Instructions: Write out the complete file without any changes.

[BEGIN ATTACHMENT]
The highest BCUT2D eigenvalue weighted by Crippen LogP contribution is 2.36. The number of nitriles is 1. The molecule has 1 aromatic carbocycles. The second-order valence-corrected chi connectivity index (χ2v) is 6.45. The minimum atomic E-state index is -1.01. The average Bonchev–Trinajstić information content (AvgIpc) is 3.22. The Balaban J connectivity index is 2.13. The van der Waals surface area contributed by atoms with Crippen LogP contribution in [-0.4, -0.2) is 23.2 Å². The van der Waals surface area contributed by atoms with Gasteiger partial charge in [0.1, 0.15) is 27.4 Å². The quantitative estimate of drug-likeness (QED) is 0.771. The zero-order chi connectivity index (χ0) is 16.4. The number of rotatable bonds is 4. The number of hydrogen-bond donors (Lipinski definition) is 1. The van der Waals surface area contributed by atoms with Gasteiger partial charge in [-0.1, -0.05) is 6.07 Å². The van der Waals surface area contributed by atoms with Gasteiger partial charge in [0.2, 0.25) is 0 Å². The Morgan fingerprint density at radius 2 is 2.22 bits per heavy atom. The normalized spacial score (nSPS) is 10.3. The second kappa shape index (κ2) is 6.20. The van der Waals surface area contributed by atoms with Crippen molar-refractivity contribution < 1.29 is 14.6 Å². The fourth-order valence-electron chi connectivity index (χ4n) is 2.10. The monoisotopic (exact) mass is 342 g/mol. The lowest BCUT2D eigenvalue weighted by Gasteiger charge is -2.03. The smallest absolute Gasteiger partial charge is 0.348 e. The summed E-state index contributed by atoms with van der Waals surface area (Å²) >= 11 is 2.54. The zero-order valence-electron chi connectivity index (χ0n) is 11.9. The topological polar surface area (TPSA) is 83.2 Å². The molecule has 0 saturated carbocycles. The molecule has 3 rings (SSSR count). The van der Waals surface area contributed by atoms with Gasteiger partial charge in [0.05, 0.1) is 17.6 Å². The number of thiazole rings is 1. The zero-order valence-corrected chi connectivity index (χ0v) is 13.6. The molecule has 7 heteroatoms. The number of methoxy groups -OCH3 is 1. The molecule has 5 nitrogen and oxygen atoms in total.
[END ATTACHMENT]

The highest BCUT2D eigenvalue weighted by Crippen LogP contribution is 2.36. The number of nitriles is 1. The molecule has 1 aromatic carbocycles. The second-order valence-corrected chi connectivity index (χ2v) is 6.45. The minimum atomic E-state index is -1.01. The average Bonchev–Trinajstić information content (AvgIpc) is 3.22. The Balaban J connectivity index is 2.13. The van der Waals surface area contributed by atoms with Crippen LogP contribution in [-0.4, -0.2) is 23.2 Å². The van der Waals surface area contributed by atoms with Gasteiger partial charge in [0.1, 0.15) is 27.4 Å². The quantitative estimate of drug-likeness (QED) is 0.771. The zero-order chi connectivity index (χ0) is 16.4. The number of rotatable bonds is 4. The number of hydrogen-bond donors (Lipinski definition) is 1. The van der Waals surface area contributed by atoms with Gasteiger partial charge in [-0.1, -0.05) is 6.07 Å². The van der Waals surface area contributed by atoms with Gasteiger partial charge in [0.2, 0.25) is 0 Å². The Morgan fingerprint density at radius 2 is 2.22 bits per heavy atom. The normalized spacial score (nSPS) is 10.3. The second kappa shape index (κ2) is 6.20. The van der Waals surface area contributed by atoms with Crippen molar-refractivity contribution < 1.29 is 14.6 Å². The fourth-order valence-electron chi connectivity index (χ4n) is 2.10. The monoisotopic (exact) mass is 342 g/mol. The lowest BCUT2D eigenvalue weighted by Gasteiger charge is -2.03. The smallest absolute Gasteiger partial charge is 0.348 e. The summed E-state index contributed by atoms with van der Waals surface area (Å²) >= 11 is 2.54. The zero-order valence-electron chi connectivity index (χ0n) is 11.9. The topological polar surface area (TPSA) is 83.2 Å². The molecule has 0 saturated carbocycles. The molecule has 3 rings (SSSR count). The van der Waals surface area contributed by atoms with Gasteiger partial charge in [0.05, 0.1) is 17.6 Å². The number of thiazole rings is 1. The zero-order valence-corrected chi connectivity index (χ0v) is 13.6. The molecule has 7 heteroatoms. The number of methoxy groups -OCH3 is 1. The molecule has 5 nitrogen and oxygen atoms in total.